Tracking down medical history

Health and Fitness


How many times have you shown up for a doctor's appointment and been handed a stack of multicolored double-sided forms to fill out?

You scan the information and realize that you don't remember when you had your tonsils out or the name of the medicine that caused you to break out in hives five years ago. Having complete and accurate records for everyone in your family isn't just a nice thing to have, it's essential.

The good news is that getting them in order is a straightforward organizational task.

Medical histories are a critical tool for doctors so they can identify potential issues, make diagnoses and define safe treatment plans.

The first step toward keeping accurate medical information is to capture the critical particulars for every member in your family. Basic information should include at least the following: family doctor name and contact numbers, insurance information (including a copy of your insurance card), medications taken on a regular basis (including dosage), allergies to medications or anything else, blood type, any current or recent medical conditions (e.g., diabetes, asthma) and pharmacy name and phone number. Type it up and store the information on your computer so you can print out a copy and take it to your doctor appointments or any emergency room visit.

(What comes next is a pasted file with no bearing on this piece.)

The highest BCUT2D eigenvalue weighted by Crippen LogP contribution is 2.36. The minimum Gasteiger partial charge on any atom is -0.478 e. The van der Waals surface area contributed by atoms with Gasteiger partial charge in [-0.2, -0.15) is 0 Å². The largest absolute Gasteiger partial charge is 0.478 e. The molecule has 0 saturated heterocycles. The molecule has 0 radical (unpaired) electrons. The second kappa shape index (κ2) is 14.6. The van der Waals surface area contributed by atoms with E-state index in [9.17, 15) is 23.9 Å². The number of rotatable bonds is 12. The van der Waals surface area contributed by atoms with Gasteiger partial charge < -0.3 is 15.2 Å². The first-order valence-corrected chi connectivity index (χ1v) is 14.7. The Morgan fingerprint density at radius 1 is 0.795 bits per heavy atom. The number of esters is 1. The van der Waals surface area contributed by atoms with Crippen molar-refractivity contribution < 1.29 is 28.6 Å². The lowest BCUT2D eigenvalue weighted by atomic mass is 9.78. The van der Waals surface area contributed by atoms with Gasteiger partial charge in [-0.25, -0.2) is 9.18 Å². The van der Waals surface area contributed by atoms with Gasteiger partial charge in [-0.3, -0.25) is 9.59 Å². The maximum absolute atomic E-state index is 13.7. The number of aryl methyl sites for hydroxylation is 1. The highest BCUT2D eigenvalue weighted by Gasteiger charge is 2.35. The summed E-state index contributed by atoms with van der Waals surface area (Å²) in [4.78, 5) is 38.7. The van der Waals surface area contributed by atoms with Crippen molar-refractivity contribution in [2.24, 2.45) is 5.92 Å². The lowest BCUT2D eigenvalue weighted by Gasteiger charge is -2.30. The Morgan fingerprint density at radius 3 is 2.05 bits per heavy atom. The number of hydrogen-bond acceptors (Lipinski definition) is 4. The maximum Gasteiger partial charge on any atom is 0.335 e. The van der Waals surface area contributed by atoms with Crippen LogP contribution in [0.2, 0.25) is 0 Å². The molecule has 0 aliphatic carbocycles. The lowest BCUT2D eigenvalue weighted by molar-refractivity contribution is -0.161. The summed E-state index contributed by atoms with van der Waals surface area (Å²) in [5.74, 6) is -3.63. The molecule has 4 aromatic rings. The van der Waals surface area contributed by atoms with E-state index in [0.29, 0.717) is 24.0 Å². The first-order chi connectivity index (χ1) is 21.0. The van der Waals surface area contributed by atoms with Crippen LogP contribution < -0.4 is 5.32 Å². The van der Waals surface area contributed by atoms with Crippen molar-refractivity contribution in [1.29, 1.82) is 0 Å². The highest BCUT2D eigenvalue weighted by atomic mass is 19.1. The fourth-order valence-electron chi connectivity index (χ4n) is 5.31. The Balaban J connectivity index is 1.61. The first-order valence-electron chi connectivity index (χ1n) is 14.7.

Here are three additional areas to think about when organizing your medical information. These are intended to be a great starting point, but always check with your doctor about additional data that would be helpful to have.

The past --Mapping your family's medical history will provide medical professionals with a solid foundation for understanding your risks. At your next family gathering, take some time to learn more about your family's health history if you don't already have a clear picture. Make note of any illnesses among your grandparents, aunts, uncles, parents and siblings. For those relatives who have passed away, note what they died from and how old they were. In addition, keep track of your significant illnesses and hospitalizations. The more information you can collect in this area, the clearer the picture for doctors down the line.

The present --Keep a list of things you want to talk to your doctor about on your next visit. The subjects might be as minor as a small heartburn problem or as important as remembering to get your cholesterol checked. If you jot things down when they come to mind, you will be less likely to forget something that could be important to discuss at your next checkup. This is a great thing to do for your children as well so that when you meet with the pediatrician you can discuss big health concerns and also remember the little things such as toilet-training issues and how to stop thumb-sucking.

The future --Keep a list of screening tests that can help identify problems well in advance and make a note of when you should first have them done. These are different for each person and change as we get older. Examples include cholesterol screening, diabetes test, mammogram, colonoscopy, skin exam, eye exam, hearing test, bone density scan and EKG.

Baltimore Sun Articles
Please note the green-lined linked article text has been applied commercially without any involvement from our newsroom editors, reporters or any other editorial staff.